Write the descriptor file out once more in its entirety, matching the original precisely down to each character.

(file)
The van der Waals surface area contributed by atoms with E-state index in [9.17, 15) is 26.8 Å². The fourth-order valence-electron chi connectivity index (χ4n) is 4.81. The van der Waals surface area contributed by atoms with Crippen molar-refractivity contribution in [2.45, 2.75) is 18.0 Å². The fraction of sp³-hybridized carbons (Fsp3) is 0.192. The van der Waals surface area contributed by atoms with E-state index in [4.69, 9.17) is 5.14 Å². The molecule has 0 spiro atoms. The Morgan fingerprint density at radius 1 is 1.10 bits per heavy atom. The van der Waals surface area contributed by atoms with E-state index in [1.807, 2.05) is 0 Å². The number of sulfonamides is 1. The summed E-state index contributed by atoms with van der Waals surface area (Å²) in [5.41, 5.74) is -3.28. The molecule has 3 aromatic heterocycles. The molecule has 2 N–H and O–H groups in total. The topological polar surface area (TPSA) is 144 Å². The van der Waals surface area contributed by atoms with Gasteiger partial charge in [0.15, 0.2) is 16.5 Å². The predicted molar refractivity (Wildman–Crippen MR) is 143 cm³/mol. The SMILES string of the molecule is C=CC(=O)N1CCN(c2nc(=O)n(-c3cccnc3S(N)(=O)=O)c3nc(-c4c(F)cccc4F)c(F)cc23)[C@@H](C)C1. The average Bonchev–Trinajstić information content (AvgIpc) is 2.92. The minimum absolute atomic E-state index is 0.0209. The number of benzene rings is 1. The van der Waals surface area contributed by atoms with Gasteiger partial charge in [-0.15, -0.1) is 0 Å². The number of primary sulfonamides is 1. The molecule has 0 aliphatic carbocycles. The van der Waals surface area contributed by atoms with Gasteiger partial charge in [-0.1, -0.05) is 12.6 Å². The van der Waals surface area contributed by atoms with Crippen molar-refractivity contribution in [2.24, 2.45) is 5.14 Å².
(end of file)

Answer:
The van der Waals surface area contributed by atoms with E-state index in [9.17, 15) is 26.8 Å². The fourth-order valence-electron chi connectivity index (χ4n) is 4.81. The van der Waals surface area contributed by atoms with Crippen molar-refractivity contribution in [2.45, 2.75) is 18.0 Å². The fraction of sp³-hybridized carbons (Fsp3) is 0.192. The van der Waals surface area contributed by atoms with E-state index in [4.69, 9.17) is 5.14 Å². The molecule has 0 spiro atoms. The Morgan fingerprint density at radius 1 is 1.10 bits per heavy atom. The van der Waals surface area contributed by atoms with E-state index in [1.807, 2.05) is 0 Å². The number of sulfonamides is 1. The summed E-state index contributed by atoms with van der Waals surface area (Å²) in [5.41, 5.74) is -3.28. The molecule has 3 aromatic heterocycles. The molecule has 2 N–H and O–H groups in total. The topological polar surface area (TPSA) is 144 Å². The van der Waals surface area contributed by atoms with Gasteiger partial charge in [0.15, 0.2) is 16.5 Å². The predicted molar refractivity (Wildman–Crippen MR) is 143 cm³/mol. The SMILES string of the molecule is C=CC(=O)N1CCN(c2nc(=O)n(-c3cccnc3S(N)(=O)=O)c3nc(-c4c(F)cccc4F)c(F)cc23)[C@@H](C)C1. The average Bonchev–Trinajstić information content (AvgIpc) is 2.92. The minimum absolute atomic E-state index is 0.0209. The number of benzene rings is 1. The van der Waals surface area contributed by atoms with Gasteiger partial charge in [-0.15, -0.1) is 0 Å². The number of primary sulfonamides is 1. The molecule has 0 aliphatic carbocycles. The van der Waals surface area contributed by atoms with Gasteiger partial charge in [-0.1, -0.05) is 12.6 Å². The van der Waals surface area contributed by atoms with Crippen molar-refractivity contribution in [2.24, 2.45) is 5.14 Å².